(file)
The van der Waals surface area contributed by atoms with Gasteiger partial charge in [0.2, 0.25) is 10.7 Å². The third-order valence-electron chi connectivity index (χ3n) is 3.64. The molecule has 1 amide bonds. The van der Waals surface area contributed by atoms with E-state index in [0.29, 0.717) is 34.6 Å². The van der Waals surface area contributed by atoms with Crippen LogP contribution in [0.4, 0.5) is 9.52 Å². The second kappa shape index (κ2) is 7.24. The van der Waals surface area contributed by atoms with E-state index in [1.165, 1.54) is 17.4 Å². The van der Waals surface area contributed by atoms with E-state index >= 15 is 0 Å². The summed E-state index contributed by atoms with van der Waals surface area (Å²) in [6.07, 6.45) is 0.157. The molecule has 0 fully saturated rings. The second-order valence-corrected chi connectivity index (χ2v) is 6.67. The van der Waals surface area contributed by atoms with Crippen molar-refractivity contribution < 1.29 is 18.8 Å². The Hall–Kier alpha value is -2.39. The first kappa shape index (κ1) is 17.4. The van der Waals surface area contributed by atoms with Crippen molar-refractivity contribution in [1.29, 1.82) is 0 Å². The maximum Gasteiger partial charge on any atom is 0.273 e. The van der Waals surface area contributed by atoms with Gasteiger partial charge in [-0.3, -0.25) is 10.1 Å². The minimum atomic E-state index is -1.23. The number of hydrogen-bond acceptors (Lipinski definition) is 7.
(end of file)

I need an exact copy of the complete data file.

The van der Waals surface area contributed by atoms with Gasteiger partial charge in [0.2, 0.25) is 10.7 Å². The third-order valence-electron chi connectivity index (χ3n) is 3.64. The molecule has 1 amide bonds. The van der Waals surface area contributed by atoms with E-state index in [0.29, 0.717) is 34.6 Å². The van der Waals surface area contributed by atoms with Crippen LogP contribution in [0.4, 0.5) is 9.52 Å². The second kappa shape index (κ2) is 7.24. The van der Waals surface area contributed by atoms with E-state index in [1.165, 1.54) is 17.4 Å². The van der Waals surface area contributed by atoms with E-state index >= 15 is 0 Å². The summed E-state index contributed by atoms with van der Waals surface area (Å²) in [6.07, 6.45) is 0.157. The molecule has 0 fully saturated rings. The second-order valence-corrected chi connectivity index (χ2v) is 6.67. The van der Waals surface area contributed by atoms with Crippen molar-refractivity contribution < 1.29 is 18.8 Å². The Hall–Kier alpha value is -2.39. The first kappa shape index (κ1) is 17.4. The van der Waals surface area contributed by atoms with Crippen molar-refractivity contribution in [1.29, 1.82) is 0 Å². The maximum Gasteiger partial charge on any atom is 0.273 e. The van der Waals surface area contributed by atoms with Gasteiger partial charge in [-0.3, -0.25) is 10.1 Å². The minimum atomic E-state index is -1.23. The number of hydrogen-bond acceptors (Lipinski definition) is 7.